Can Turmeric Help In Thalassemia?

Thalassemia is an inherited blood disorder.

It is characterised by the defective formation of hemoglobin.

Hemoglobin is a protein that enables red blood cells to carry oxygen from the lungs to other parts of the body.

The abnormal hemoglobin produced impairs oxygen transport in the body and leads to the destruction of red blood cells. Reduced oxygen leads to fatigue and anemia.

Individuals present with cold hands and feet, shortness of breath, pale skin, bone deformities, and delayed growth.

One of the complications associated with thalassemia is iron overload. This arises either due to the illness itself or due to blood transfusion.

Excessive iron deposits cause damage to organs like liver, heart and endocrine system.

Individuals with thalassemia are susceptible to infections, heart problems, bone deformities, and spleen enlargement.

Hemoglobin structure is made of four chains- based on which chain is deformed there are types of thalassemia such as alpha-thalassemia and beta-thalassemia.

60-80 million people in the world carry beta thalassemia genetic trait. It is more prevalent in tropical countries.

Medications involve iron chelation therapy or agents that bind to iron and enable its excretion.

This is essential as multiple blood transfusions can cause iron overload, but they cause multiple side effects.

People with moderate to severe disease require transfusions every 4 months, while in severe cases they may require at a frequency of 2-4 weeks.

Bone marrow transplant and surgery are other treatment options. Though this disease can’t be cured, science is exploring ways of making the condition manageable.

3 Benefits Of Turmeric In Thalassemia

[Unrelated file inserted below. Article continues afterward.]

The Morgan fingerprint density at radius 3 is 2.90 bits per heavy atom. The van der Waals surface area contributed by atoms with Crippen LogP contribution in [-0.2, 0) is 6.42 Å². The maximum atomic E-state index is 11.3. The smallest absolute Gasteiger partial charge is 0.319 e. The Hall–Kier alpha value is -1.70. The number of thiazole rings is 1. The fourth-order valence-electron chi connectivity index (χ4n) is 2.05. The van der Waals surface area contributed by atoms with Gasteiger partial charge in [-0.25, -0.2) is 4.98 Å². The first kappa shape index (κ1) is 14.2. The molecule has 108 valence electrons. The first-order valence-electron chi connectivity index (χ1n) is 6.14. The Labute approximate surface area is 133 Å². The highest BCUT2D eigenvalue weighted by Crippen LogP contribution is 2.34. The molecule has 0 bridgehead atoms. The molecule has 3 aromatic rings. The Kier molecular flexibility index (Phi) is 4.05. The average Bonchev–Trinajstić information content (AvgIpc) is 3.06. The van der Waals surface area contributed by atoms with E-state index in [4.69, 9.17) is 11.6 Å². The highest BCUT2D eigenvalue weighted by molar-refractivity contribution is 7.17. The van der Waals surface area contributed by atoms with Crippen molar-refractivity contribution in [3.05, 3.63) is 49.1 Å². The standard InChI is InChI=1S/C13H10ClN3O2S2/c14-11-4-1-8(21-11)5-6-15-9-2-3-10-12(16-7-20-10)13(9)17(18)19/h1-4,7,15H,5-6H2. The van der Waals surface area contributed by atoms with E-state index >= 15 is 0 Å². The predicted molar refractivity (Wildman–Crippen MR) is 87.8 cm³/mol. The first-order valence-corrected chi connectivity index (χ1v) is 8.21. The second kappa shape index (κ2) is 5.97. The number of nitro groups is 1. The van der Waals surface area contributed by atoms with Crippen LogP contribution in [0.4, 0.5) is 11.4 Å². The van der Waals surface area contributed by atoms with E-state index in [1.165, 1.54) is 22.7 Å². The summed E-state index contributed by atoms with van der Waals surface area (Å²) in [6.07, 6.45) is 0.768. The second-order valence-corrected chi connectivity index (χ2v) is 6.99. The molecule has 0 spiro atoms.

turmeric rootLittle research has been conducted on the benefits of turmeric in thalassemia.

Turmeric’s bioactive ingredient is curcumin and other compounds related to curcumin found naturally in turmeric are curcuminoids.

Curcumin and curcuminoids are excellent antioxidants.

Antioxidants, as well as iron chelators, are found to be therapeutic in thalassemia.

They help in getting rid of oxidative stress (imbalance between antioxidants and oxidants) and rid of excess iron.

Curcuminoids are proven antioxidants and also curcumin is an iron chelator.

1. Curcuminoid supplementation improves the antioxidant status of thalassemic patients

A clinical trial was conducted in March 2013 to investigate the effects of curcuminoids supplementation on different proteins expressed in the thalassemic state.

10 individuals suffering from beta-thalassemia were treated with 500 mg curcuminoids daily for 12 months.

It was observed that proteins involved in maintaining iron balance and responsible for the coagulating activity of platelets were less in the plasma of thalassemic patients.

Treatment with curcuminoids raised the level of these proteins. This, in turn, reduced the iron load.

Reduction in oxidative damage and improvement in antioxidant enzymes was also observed.

Another clinical trial demonstrated the efficacy of curcuminoid in thalassemia.

21 beta-thalassemia patients were treated with two 250mg capsules of curcuminoids for 12 months and regular blood tests were conducted to assess the effects.

Increase in level of certain enzymes such as superoxide dismutase, malonyldialdehyde indicated the presence of oxidative stress in thalassemic patients.

Curcuminoid administration restored these enzymes to normal levels.

Improvement in antioxidant defenses and the removal of excess iron was facilitated by curcuminoids.

However, on cessation of treatment, the parameters went back to what it was prior to treatment.